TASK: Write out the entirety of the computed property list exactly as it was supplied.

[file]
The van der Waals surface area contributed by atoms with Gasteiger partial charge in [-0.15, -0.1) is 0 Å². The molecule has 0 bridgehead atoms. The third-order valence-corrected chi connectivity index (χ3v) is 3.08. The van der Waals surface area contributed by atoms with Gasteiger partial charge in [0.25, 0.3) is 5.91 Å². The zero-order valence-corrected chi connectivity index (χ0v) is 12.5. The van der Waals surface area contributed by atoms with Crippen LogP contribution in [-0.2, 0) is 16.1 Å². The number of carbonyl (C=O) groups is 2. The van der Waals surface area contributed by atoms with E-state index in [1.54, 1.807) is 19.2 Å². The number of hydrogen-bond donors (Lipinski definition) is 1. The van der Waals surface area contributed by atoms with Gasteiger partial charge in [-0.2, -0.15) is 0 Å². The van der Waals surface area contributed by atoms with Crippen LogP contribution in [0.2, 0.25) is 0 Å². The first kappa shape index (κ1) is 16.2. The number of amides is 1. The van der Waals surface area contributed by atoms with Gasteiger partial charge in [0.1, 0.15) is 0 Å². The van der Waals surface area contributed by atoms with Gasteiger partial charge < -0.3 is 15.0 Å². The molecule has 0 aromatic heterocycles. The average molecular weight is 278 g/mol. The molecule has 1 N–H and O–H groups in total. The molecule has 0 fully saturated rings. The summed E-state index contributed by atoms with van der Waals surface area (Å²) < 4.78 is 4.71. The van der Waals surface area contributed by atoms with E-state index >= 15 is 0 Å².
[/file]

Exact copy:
The van der Waals surface area contributed by atoms with Gasteiger partial charge in [-0.15, -0.1) is 0 Å². The molecule has 0 bridgehead atoms. The third-order valence-corrected chi connectivity index (χ3v) is 3.08. The van der Waals surface area contributed by atoms with Gasteiger partial charge in [0.25, 0.3) is 5.91 Å². The zero-order valence-corrected chi connectivity index (χ0v) is 12.5. The van der Waals surface area contributed by atoms with Crippen LogP contribution in [-0.2, 0) is 16.1 Å². The number of carbonyl (C=O) groups is 2. The van der Waals surface area contributed by atoms with E-state index in [1.54, 1.807) is 19.2 Å². The number of hydrogen-bond donors (Lipinski definition) is 1. The van der Waals surface area contributed by atoms with Gasteiger partial charge in [-0.2, -0.15) is 0 Å². The van der Waals surface area contributed by atoms with Crippen LogP contribution in [0.2, 0.25) is 0 Å². The first kappa shape index (κ1) is 16.2. The number of amides is 1. The van der Waals surface area contributed by atoms with Gasteiger partial charge in [0.1, 0.15) is 0 Å². The van der Waals surface area contributed by atoms with Gasteiger partial charge < -0.3 is 15.0 Å². The molecule has 0 aromatic heterocycles. The average molecular weight is 278 g/mol. The molecule has 1 N–H and O–H groups in total. The molecule has 0 fully saturated rings. The summed E-state index contributed by atoms with van der Waals surface area (Å²) < 4.78 is 4.71. The van der Waals surface area contributed by atoms with E-state index >= 15 is 0 Å².